Now we get to the two 2×12 girts that rest on the blocking and lie BETWEEN the two posts. I imagine the hidden one is sistered to the first face-nailed 2×12 girt with the zigzag nailing pattern. The visible one – the one with the floor joist hanger brackets – this one seems to be sistered to the hidden one via the same nails that attach with the brackets, with one additional nail between each bracket, up at the top of the girt.

If anyone has read this through, you get a purple heart. I know the easy answer is “hire someone to give you these answers” but the funds simply aren’t there. I’ve been through all my construction books and cannot find any examples of post/pole construction where the floor girts are supported by blocking that is bolted to the posts. I also cannot find any examples of floor systems that use FOUR 2x12s sistered to make one girt.

The main loft is engineered to carry 100lbs per square foot live load for hay storage, btw.”


Problem #1 – The IBC (International Building Code) in Table 1607.1 minimum uniformly distributed live loads. Hay storage would be deemed as “light storage” with the requirement of a live load of at least 125 psf (pounds per square foot).

From the 100 psf statement and the look of what has been previously constructed, my guess is, the original “professional” builder just “winged it” in the original design. Hard to imagine an actual registered design professional was ever involved.

Provided the 2×12 #2 floor joists will carry a 100 psf live load spaced 16 inches on center and spanning 12 feet, he is good to go there.

The end of each floor joist, at the 100 psf load and with a customary 10 psf dead load (dead loads being the weight of the materials themselves) is transferring a load of approximately 880 pounds. This 880 pound load must be transferred to the four ply 2×12 beams. The members of the beam must be acting together, so adequate fastening must be provided to accomplish this.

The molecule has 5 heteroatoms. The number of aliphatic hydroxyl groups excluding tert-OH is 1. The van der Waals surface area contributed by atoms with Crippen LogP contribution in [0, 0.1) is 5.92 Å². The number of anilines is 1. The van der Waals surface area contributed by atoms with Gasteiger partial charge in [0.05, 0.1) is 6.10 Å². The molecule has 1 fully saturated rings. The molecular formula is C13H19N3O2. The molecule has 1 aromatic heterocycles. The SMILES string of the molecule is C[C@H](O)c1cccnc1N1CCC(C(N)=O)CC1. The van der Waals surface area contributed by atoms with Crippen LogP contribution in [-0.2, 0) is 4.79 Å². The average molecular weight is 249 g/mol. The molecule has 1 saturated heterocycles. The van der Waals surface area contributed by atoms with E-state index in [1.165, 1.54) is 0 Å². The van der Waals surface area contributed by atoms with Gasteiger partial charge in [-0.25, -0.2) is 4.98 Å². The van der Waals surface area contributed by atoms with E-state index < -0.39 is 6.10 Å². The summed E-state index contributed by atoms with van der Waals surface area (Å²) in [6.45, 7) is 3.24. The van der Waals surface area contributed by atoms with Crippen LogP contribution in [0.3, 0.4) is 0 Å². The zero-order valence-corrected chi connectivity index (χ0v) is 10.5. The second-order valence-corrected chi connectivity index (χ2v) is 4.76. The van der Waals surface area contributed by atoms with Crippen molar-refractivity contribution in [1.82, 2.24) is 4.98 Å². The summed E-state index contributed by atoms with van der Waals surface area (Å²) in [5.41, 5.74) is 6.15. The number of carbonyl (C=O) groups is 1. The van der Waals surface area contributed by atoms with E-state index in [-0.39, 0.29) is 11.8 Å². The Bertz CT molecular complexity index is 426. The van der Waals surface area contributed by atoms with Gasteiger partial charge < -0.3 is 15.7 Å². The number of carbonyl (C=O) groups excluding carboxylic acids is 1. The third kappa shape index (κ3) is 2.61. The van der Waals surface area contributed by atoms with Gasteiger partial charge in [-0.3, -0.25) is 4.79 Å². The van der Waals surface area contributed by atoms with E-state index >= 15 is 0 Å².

While glue is a great product, the chances of a proper installation, of water proof glue, in a non-temperature controlled environment are slim and non-existent. Nails could be used, however the resultant is a whole lot of nails, and unless six inch long nails are being used, the loads will not be distributed equally between the members. Some members will end up with more nail shafts through them, with the resultant being potential overstress to one or more of the members.

A better solution would be to look at either bolts through the entire four ply assembly (resulting in having to drill a lot of holes), or going to a product such as Fastenmaster Ledgerloks. The Ledgerloks have a fairly high load carrying capacity and can be driven without the need of having to drill frequent 11/16” or larger holes through the beam.

It is the four member 2×12 beam which is a concern. With the given 100 psf live load, assuming the lumber is DFL (Douglas Fir-Larch), the beam is overstressed by nearly 10%.

My suggestion – invest in a few hundred dollars to actually hire pole barn engineering to design it right. The investment is small, considering the potential damage, injury or even death which could occur in the event of a failure.